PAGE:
Frye, an obstetrician/gynecologist who is the State Air Surgeon for the Oklahoma Air National Guard, credited hospitals and the Oklahoma Hospital Association for their help as the state continues to refine its hospital surge plan. The earlier version of the plan, released in mid-April under former Health Commissioner Gary Cox, involved several tiers.
The first tier called for hospitals across the state to increase their capacity by 40%, while the second tier involved the reservation of hospital beds to treat COVID-19 patients in Oklahoma City and Tulsa. The last tier involved temporary hospitals built by the U.S. Army Corps of Engineers in locations like convention centers and fairgrounds to treat non-COVID patients.
“When we first went into this, we were considering that every community and every hospital in the state of Oklahoma was going to be inundated with these patients and at capacity,” Frye said. “It just didn’t happen. We really have hotspots that have popped up here and there. Everywhere has community spread. We’ve got cases and hospitalizations up, but it hasn’t happened the way we thought it was going to. So that allowed us to kind of relook at our plan.”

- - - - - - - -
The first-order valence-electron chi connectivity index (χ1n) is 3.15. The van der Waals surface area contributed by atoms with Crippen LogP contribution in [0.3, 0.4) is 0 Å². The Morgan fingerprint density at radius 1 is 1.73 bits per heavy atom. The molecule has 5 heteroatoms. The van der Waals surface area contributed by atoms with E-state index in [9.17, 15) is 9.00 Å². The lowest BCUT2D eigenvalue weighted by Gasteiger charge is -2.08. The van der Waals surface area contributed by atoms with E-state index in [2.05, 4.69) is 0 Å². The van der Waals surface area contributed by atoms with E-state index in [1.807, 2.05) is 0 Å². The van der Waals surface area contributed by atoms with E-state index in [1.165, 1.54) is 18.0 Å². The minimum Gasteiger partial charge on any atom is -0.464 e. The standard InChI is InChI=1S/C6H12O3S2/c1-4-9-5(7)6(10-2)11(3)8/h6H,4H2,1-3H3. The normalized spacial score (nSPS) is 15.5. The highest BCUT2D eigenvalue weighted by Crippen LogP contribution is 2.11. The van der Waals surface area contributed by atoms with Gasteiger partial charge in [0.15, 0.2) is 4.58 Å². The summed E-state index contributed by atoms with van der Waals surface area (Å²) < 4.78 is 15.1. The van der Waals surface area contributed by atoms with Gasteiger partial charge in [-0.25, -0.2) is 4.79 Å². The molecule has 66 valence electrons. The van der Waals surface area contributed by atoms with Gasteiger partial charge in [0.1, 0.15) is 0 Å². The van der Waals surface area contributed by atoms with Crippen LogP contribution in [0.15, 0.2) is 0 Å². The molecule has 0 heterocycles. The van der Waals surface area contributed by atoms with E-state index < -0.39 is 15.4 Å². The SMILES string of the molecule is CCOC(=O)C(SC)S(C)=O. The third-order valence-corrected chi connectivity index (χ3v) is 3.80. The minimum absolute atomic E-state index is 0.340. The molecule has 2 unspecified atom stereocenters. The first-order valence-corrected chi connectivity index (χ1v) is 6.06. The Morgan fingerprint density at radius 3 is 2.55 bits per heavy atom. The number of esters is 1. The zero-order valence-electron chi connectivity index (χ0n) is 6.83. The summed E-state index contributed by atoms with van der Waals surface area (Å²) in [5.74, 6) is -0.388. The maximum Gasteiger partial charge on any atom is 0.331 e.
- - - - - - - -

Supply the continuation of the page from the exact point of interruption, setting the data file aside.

Frye said the original surge plan might now work in reverse, so as COVID hospitalizations increase in the Tulsa and Oklahoma City metro areas, non-COVID patients could be sent to nearby regional hospitals for treatment.
“The great thing about our hospitals is they’ve been in the business for a long time,” Frye said. “The truth is, if we left them alone, they’d figure out the same thing on their own. If they start to get too busy, they’d stop elective cases if they’ve got an ER full of COVID patients.”
Along with hospitalizations, the share of those COVID-19 patients needing intensive care has also grown. Statewide, the number of COVID-19 patients rose to 217 on Thursday. That was the highest level since early April.
Frye said ICU bed availability is always tied to staffing and the state’s hospitalization data also depends on hospitals voluntarily reporting their capacity each week day. The level of compliance with that has ranged from 80% to 90% in the past several months. A snapshot of daily ICU capacity by hospital accidentally was published on the state’s data dashboard earlier in the week, alarming some people on social media.
“We know what the total capacity is, but what’s reported through that system everyday basically is their staffing,” Frye said. “Hospitals are used to calling in staff as their (patient) numbers go up. They staff based off what they feel like the need is going to be for that day. So in an ideal world, they all want to be functioning at a 100 percent capacity every day.”
Frye said treating COVID-19 patients is different than responding to a tornado or other natural disasters. Generally, there won’t be a large surge of COVID-19 patients arriving all at the same hospital at one time.
CORONAVIRUS STORYTELLING PROJECT
An interactive map shows which schools did not tell the state how many of its kindergartners are up to date on all immunizations.